Keep your site as simple as possible. Need to include your bio, reader comments, where you’ve been published, editor comments, writing samples, contact information and the ability for readers and editors to subscribe to your column – if you write a column. Together, the content of your Web site paints the picture that you’re an experienced writer who can get the job done.

Now, you may say, “Tim, I’m not an experienced writer and don’t have a lot to fill those areas of my Web site. What should I do?” Use the Internet to fill in the gaps. When I began writing a humor column two years ago, my Web site was empty. Today it’s packed with information, almost all of which came about because I had a Web site to begin with.

Let me walk through each area. I’ll use my Web site as an example.

Your bio
Your bio gives you the opportunity to talk about your professional and writing credentials. From the e-mail I get, people really seem to like to read about authors. They often comment on items in my bio. But, the bio is really for editors. It gives you the chance to tell them about your accomplishments, awards and expertise that wouldn’t otherwise be obvious to them. For instance, from reading my column, all you can tell about me is that I have kids and I’m insane. But, after reading my bio, you’ll know that I have kids, I’m insane AND I have several hobbies.

Writing samples
Include writing samples on your site to prove that you can write. This may seem obvious, but I’m amazed at the number or Web sites I seen for freelance writers that don’t include any clips. This is especially important if you’re a columnist. You don’t need to post every column but it’s good to post a few of your best.

Posting new columns allows editors to read your work and get in touch with you. If you sell reprint rights, your Web site is a good place to showcase what you’re selling.

Posting your work also gives readers a reason to come back to your Web site. You can’t get reader testimonials without readers — and reader testimonials are important.

Reader testimonials
Positive comments from readers show that people respond to your work. That’s the bottom line of what editors are looking for – stories and articles that satisfy readers. Positive reader testimonials show that hiring you to write a piece isn’t a risk.

Also, readers can say things about you that you can’t. For instance, if you say you write like Erma Bombeck, it seems egotistical. If someone else says it about you, it appears much more genuine.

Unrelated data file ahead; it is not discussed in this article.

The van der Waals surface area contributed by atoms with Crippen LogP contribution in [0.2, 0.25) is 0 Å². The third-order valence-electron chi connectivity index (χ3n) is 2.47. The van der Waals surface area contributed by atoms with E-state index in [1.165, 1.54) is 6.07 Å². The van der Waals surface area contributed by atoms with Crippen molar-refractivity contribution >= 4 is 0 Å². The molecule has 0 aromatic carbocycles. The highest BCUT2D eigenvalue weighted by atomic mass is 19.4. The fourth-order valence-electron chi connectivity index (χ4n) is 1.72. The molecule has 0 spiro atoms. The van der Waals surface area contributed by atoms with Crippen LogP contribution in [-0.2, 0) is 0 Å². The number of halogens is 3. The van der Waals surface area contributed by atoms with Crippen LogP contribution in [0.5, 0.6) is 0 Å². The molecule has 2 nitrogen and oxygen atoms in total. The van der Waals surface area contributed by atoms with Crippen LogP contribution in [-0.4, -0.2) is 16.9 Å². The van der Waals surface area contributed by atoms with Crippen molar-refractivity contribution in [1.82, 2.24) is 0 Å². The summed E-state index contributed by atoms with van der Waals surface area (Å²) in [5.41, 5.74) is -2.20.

Readers often include information about themselves that provides demographic information. For instance:

"I'm a pastor..."

""I am a mother of a 3-year-old little boy..."

"I am a father of five..."

"Being a stay at home mom of five children..."

Since I write a parenting humor column, reader testimonials from parents are key. As long as you don’t use the reader’s name, you don’t need to ask permission.

Because reader testimonials are important, make sure that it is easy for readers to contact you by e-mail. Once you have a few reader testimonials, create a page on your site for them.

List where you’ve been published
Listing where you’ve been published shows that other editors have had confidence in you. If you’re trying to create a specific image for yourself, the sites on which you choose to publish can make a big impact. My goal is to brand myself as the best Catholic parenting humor columnist. At the same time, I wanted to show editors that my work appealed to a broader audience. To accomplish this, I set my goal to get published on a dozen Web sites that fit this niche.

Why on the Web?

First, it’s easier and quicker to get published on the Web than in print. I hadn’t been published before – but I had great experience getting rejected in print. I found many Web sites that fit my niche and were looking for content.

It didn’t matter to me whether the sites were large or small but I paid close attention to the names of the sites and their logos. Since many editors won’t have heard of the sites, I wanted the Web site names to tell the story. I wanted editors to know what I wrote simply by seeing where I was published.

So, I got my column published on Web sites simply by pitching them with e-mail messages with links to my Web site and sample columns. I got published on:

CatholicExchange.com

CatholicMom.com

ChildFun.com

iParenting.com

ParentingHumor.com

FathersWorld.com

ParentToParent.com

RaisingADaughter.com

and RaisingASon.com

among other Web sites.